Great Green House Homes Article in Mass General Hospital Publication

Green House Homer MGHAn in-depth article about the Green House Home model appeared in the Fall 2013 edition of Proto Magazine, a publication of Massachusetts General Hospital (MGH) in Boston. The article, The New Nursing Home, by Cathryn Delude, describes the Green House model at the  Leonard Florence Center for Living in Chelsea, MA. The report also goes into considerable detail about the Green House Homes model, quoting Dr. Bill Thomas who came up with the concept in 2003.

The MGH Proto article also includes facts about the cost of building a completely new Green House community and provides an overview of the elder care culture change that is happening in other parts of the country. Author Delude points out that widespread success in culture change may depend on the staffing issues in elder care communities. Factors such as the huge turnover of elder care staff, their low pay, and the way that for-profit facilities maintain a staff that is about a third below the number of people that a non-profit nursing community hires.

Most Interesting Quote from the Article                  Continue reading

Best Books on Aging — 30 Years Worth

Longevity Rev2

As an adult daughter, not to mention an individual who is moving inexorably, but not unwelcomingly, toward retirement years, I read a lot of books about philosophy, aging, transitions, and mindfulness. I have plenty of books to choose from on all sorts of aging and life topics.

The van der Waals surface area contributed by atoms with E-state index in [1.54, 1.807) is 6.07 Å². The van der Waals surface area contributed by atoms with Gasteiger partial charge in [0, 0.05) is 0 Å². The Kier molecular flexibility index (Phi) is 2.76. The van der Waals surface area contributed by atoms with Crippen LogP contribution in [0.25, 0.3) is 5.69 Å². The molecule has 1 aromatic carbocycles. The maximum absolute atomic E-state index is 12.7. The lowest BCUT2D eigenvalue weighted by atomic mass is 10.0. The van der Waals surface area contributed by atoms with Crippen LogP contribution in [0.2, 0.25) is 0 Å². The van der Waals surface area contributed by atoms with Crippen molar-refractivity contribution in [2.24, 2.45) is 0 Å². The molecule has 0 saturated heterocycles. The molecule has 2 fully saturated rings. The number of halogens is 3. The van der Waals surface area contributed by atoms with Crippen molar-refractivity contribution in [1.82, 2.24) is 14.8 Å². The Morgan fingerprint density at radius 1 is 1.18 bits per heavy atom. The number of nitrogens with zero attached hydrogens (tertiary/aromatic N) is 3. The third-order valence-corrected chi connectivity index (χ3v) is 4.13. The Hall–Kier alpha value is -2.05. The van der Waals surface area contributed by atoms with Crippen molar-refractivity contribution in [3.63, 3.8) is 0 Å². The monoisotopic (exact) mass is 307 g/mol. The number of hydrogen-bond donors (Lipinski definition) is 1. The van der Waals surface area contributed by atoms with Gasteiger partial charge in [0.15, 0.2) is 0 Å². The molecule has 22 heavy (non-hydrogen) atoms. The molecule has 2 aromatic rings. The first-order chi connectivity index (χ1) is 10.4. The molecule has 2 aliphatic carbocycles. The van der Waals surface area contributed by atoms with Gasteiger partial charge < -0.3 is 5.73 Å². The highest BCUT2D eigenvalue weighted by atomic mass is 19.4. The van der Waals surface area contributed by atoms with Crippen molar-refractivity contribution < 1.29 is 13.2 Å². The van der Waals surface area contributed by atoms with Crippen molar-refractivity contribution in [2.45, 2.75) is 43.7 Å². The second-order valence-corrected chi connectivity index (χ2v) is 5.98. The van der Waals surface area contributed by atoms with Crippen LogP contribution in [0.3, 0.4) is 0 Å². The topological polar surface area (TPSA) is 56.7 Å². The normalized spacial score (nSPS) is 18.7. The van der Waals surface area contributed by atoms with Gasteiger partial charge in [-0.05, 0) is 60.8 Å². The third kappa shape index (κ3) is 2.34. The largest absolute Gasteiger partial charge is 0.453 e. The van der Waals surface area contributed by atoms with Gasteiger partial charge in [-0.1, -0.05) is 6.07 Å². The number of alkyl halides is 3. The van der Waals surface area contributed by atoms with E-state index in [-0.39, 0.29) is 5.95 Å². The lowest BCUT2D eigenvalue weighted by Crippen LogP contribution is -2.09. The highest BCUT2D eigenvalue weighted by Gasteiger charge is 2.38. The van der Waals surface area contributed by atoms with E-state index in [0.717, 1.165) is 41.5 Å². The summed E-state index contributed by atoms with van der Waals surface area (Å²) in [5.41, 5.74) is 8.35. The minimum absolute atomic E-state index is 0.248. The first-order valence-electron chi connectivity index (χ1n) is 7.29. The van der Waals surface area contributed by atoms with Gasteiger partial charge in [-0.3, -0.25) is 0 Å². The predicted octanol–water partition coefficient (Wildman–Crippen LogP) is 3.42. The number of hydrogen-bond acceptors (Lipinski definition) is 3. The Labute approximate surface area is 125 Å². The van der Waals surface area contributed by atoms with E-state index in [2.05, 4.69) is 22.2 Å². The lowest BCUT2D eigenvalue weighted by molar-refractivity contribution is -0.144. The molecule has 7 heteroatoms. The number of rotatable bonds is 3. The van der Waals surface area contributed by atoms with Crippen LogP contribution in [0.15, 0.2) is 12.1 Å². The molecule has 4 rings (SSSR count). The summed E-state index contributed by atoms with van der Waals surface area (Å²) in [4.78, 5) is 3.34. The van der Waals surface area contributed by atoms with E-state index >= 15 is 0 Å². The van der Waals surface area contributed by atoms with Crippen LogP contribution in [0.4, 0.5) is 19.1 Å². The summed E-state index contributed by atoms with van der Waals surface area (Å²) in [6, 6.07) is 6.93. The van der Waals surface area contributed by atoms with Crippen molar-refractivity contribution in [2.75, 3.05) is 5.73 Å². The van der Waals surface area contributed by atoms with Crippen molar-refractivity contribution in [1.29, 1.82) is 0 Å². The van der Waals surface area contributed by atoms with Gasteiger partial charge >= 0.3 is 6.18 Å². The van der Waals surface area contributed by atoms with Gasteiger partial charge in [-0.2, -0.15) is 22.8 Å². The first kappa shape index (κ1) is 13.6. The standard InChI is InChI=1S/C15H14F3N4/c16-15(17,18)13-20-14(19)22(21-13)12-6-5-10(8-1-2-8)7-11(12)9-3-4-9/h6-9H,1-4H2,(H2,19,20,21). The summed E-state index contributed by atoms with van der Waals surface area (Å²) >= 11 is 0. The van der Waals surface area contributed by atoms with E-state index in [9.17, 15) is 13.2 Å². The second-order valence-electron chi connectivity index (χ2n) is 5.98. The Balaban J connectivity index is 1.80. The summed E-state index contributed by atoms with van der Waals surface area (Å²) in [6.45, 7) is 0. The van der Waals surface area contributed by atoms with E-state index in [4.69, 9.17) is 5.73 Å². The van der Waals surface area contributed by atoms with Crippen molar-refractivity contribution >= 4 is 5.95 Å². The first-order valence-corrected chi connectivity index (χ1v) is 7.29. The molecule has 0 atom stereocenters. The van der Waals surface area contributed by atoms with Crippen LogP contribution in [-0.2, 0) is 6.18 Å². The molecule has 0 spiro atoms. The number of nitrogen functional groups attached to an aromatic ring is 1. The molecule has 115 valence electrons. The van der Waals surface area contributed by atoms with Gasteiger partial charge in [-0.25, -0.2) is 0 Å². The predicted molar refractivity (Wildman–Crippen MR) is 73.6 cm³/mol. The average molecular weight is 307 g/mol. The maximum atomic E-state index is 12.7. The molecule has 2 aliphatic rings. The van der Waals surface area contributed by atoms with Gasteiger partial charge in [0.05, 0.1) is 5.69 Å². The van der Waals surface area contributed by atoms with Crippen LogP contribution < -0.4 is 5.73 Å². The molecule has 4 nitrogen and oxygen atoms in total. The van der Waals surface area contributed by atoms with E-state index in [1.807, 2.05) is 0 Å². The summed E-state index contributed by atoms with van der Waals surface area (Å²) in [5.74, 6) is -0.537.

Ronni Bennett over at Time Goes By has just updated the books section of her blog. She lists her favorites — published over a 30 year time span — along with short quotes, and her selections offer thoughtful, realistic, and even a few downright literary portrayals of the aging process during our senior years.

As a group, Bennet explains, her favorite books offer “collected wisdom and knowledge of their superb writers – thinkers and activists who aim a bright, shining light onto the realities of getting old.” It’s a pretty cool list, one that steers determinedly away from pop culture and promises of wrinkle-free elderhood.

What_Are_Old_Peo_49d67ac7e88b6_150x150Two of the books, What Are Old People For?, by Dr Bill Thomas, and The Longevity Revolution, by Dr. Robert N. Butler, have inspired a number of posts here on As Our Parents Age, and I’ve been privileged to hear both of these gifted physician authors speak. Dr. Butler died in 2010. To find out how much I  am influenced by Dr. Thomas’ book, please visit my Green House Homes page.            Continue reading

Core Values of Green Houses

20130125-101414.jpgCheck out the post Exploring Green House Core Values: Real Home over at the Changing Aging blog.

Rachel Scher of The Green House Project describes how Green House movement founder, Dr. Bill Thomas, envisions homes where residents create a community together — supported by staff members (shabazz) who are trained not only to provide care but also to provide and encourage the home-creating process.

In her post Scher makes the distinction between creating “home-like homes”versus making real homes.At the end of the post watch a great video that celebrates ten years of the Green House Movement.

In this picture Dr. Bill Thomas speaks at the dedication of the new Woodland Park Green House Homes at Virginia Mennonite Retirement Community early in January 2013.